W2r,2s(12,12;x,y)=(r2s2x2s+y2s-2(xy)2sx2r+y2r-2(xy)2r)1/2(s-r)=(r2s2(xs-ys)2(xr-yr)2)1/2(s-r)=E(r,s;x,y).

In the same manner, we get

Wr,s(23,13;x3,y3)=(2xs+ys2xr+yr)1/(s-r)(E(r,s;x,y))2;Wr,s(34,14;x4,y4)=(3x2s-(xy)s+y2s3x2r-(xy)r+y2r)1/(s-r)(E(r,s;x,y))2.

The weighted means from the class W can be extended continuously to the domain

D={(r,s;x,y)  r,s;x,y+}. This extension is given by

Wr,s(p,q;x,y)={(r2s2pxs+qys-xpsyqspxr+qyr-xpryqr)1/(s-r),rs(r-s)(x-y)0;(2pxs+qys-xpsyqspqs2log2(x/y))1/s,s(x-y)0,r=0;exp(-2s+pxslogx+qyslogy-(plogx+qlogy)xpsyqspxs+qys-xpsyqs),s(x-y)0,r=s;x(p+1)/3y(q+1)/3,xy,r=s=0;x,x=y.

Note that those means are homogeneous of order 1, that is, Wr,s(p,q;tx,ty)=tWr,s(p,q;x,y),t>0, symmetric in r,s, Wr,s(p,q;x,y)=Ws,r(p,q;x,y) but are not symmetric in x,y unless p=q=1/2.

1.2. Multivariable Case

A natural generalization of weighted Stolarsky means to the multivariable case gives

Wr,s(p;x)={(r2(pixis-(xipi)s)s2(pixir-(xipi)r))1/(s-r),rs(s-r)0;(2s2pixis-(xipi)spilog2xi-(pilogxi)2)1/s,r=0,s0;exp(-2s+pixislogxi-(pilogxi)(xipi)spixis-(xipi)s),r=s0;exp(pilog3xi-(pilogxi)33(pilog2xi-(pilogxi)2)),r=s=0, where x=(x1,x2,,xn)+n,  n2, p is an arbitrary positive weight sequence associated with x and Wr,s(p;x0)=a for x0=(a,a,,a).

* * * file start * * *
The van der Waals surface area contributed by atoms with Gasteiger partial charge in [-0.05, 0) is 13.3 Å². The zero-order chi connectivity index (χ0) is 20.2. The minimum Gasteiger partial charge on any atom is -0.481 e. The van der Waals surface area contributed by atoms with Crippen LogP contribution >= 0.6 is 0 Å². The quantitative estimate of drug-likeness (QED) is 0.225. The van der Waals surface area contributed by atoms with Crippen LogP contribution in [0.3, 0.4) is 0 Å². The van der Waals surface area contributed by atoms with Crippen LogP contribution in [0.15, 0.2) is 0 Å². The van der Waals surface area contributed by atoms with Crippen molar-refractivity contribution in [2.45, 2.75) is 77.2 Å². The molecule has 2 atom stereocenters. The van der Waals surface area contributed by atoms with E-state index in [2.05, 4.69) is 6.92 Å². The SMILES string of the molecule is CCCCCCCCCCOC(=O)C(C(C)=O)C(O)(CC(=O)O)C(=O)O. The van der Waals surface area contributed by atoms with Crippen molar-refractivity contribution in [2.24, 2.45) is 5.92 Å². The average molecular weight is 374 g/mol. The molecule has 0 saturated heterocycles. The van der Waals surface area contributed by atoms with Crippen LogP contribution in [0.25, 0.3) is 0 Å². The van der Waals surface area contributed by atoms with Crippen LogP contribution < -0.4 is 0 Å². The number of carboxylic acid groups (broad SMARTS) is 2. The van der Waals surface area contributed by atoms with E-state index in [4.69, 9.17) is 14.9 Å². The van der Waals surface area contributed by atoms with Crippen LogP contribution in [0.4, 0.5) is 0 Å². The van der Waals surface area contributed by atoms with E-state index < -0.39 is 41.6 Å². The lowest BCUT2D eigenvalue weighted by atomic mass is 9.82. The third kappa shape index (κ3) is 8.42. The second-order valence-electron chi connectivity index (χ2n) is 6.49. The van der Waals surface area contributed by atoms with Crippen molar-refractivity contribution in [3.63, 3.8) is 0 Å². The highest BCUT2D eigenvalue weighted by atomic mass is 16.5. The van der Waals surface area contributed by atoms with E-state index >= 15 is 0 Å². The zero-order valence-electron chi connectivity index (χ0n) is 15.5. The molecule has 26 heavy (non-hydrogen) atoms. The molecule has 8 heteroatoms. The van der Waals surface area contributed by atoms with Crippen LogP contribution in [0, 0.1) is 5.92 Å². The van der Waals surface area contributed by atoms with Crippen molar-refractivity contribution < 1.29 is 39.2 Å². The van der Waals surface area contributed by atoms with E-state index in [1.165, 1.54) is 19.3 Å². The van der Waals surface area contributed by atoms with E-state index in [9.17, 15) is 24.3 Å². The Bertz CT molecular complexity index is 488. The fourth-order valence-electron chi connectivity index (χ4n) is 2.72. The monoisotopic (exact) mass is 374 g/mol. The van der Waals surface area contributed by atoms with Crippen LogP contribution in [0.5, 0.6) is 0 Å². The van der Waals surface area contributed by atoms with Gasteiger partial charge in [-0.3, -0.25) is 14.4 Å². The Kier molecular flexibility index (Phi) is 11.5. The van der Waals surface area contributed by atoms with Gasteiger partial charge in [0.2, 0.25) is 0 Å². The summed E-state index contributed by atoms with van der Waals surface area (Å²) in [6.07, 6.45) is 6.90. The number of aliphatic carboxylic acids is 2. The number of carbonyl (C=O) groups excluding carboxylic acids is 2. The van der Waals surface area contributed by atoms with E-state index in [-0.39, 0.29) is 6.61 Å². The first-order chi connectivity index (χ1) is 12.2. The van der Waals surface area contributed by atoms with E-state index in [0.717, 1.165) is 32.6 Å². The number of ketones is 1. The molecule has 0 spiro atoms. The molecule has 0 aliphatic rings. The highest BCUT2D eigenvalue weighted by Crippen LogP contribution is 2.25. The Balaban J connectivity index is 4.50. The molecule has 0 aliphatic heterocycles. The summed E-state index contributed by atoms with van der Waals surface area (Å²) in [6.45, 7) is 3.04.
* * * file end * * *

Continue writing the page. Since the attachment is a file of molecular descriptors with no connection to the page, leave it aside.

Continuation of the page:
We also write (·),(·) instead of 1n(·),1n(·).

The above formulae are obtained by an appropriate limit process, implying continuity.

For example, applying

ts=1+slogt+s22log2t+s36log3t+o(s3)(s0), we get

W0,0(p;x)=lims0Ws,0(p;x)=lims0(2s2pixis-(xipi)spilog2xi-(pilogxi)2)1/s=lims0(+(s36)log3(xipi))+o(s3))2s2(pilog2xi-(pilogxi)2)×((pi+spilogxi+(s22)pilog2xi+(s36)pilog3xi)-(pi+slog(xipi)+(s22)log2(xipi)+(s36)log3(xipi))+o(s3))(pilog3xi-(pilogxi)33(pilog2xi-(pilogxi)2)))1/s=lims0(1+pilog3xi-(pilogxi)33(pilog2xi-(pilogxi)2)s(1+o(1)))1/s=exp(pilog3xi-(pilogxi)33(pilog2xi-(pilogxi)2)).